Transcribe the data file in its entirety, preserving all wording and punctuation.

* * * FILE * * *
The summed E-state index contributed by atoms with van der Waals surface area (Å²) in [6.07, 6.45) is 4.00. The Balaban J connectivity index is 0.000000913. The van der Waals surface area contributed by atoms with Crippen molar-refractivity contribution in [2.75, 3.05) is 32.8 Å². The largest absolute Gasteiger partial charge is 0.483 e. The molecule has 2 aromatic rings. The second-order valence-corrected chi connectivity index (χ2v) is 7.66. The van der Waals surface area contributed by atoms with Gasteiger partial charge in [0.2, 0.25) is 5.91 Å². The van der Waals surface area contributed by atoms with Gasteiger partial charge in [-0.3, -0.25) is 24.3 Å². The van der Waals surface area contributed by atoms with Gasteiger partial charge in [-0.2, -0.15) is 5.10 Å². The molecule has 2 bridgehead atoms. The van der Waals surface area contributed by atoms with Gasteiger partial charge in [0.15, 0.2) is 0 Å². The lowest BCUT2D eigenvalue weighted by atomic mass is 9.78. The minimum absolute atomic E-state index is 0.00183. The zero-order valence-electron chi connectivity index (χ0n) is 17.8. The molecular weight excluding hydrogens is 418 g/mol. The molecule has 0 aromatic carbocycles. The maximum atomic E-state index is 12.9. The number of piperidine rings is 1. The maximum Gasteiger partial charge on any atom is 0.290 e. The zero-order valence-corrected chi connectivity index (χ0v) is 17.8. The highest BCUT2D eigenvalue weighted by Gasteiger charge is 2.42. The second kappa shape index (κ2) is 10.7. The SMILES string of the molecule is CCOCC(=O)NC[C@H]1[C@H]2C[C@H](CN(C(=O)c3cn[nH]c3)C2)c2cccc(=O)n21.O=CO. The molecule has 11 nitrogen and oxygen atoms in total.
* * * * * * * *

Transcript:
The summed E-state index contributed by atoms with van der Waals surface area (Å²) in [6.07, 6.45) is 4.00. The Balaban J connectivity index is 0.000000913. The van der Waals surface area contributed by atoms with Crippen molar-refractivity contribution in [2.75, 3.05) is 32.8 Å². The largest absolute Gasteiger partial charge is 0.483 e. The molecule has 2 aromatic rings. The second-order valence-corrected chi connectivity index (χ2v) is 7.66. The van der Waals surface area contributed by atoms with Gasteiger partial charge in [0.2, 0.25) is 5.91 Å². The van der Waals surface area contributed by atoms with Gasteiger partial charge in [-0.3, -0.25) is 24.3 Å². The van der Waals surface area contributed by atoms with Gasteiger partial charge in [-0.2, -0.15) is 5.10 Å². The molecule has 2 bridgehead atoms. The van der Waals surface area contributed by atoms with Gasteiger partial charge in [0.15, 0.2) is 0 Å². The lowest BCUT2D eigenvalue weighted by atomic mass is 9.78. The minimum absolute atomic E-state index is 0.00183. The zero-order valence-electron chi connectivity index (χ0n) is 17.8. The molecular weight excluding hydrogens is 418 g/mol. The molecule has 0 aromatic carbocycles. The maximum atomic E-state index is 12.9. The number of piperidine rings is 1. The maximum Gasteiger partial charge on any atom is 0.290 e. The zero-order valence-corrected chi connectivity index (χ0v) is 17.8. The highest BCUT2D eigenvalue weighted by Gasteiger charge is 2.42. The second kappa shape index (κ2) is 10.7. The SMILES string of the molecule is CCOCC(=O)NC[C@H]1[C@H]2C[C@H](CN(C(=O)c3cn[nH]c3)C2)c2cccc(=O)n21.O=CO. The molecule has 11 nitrogen and oxygen atoms in total.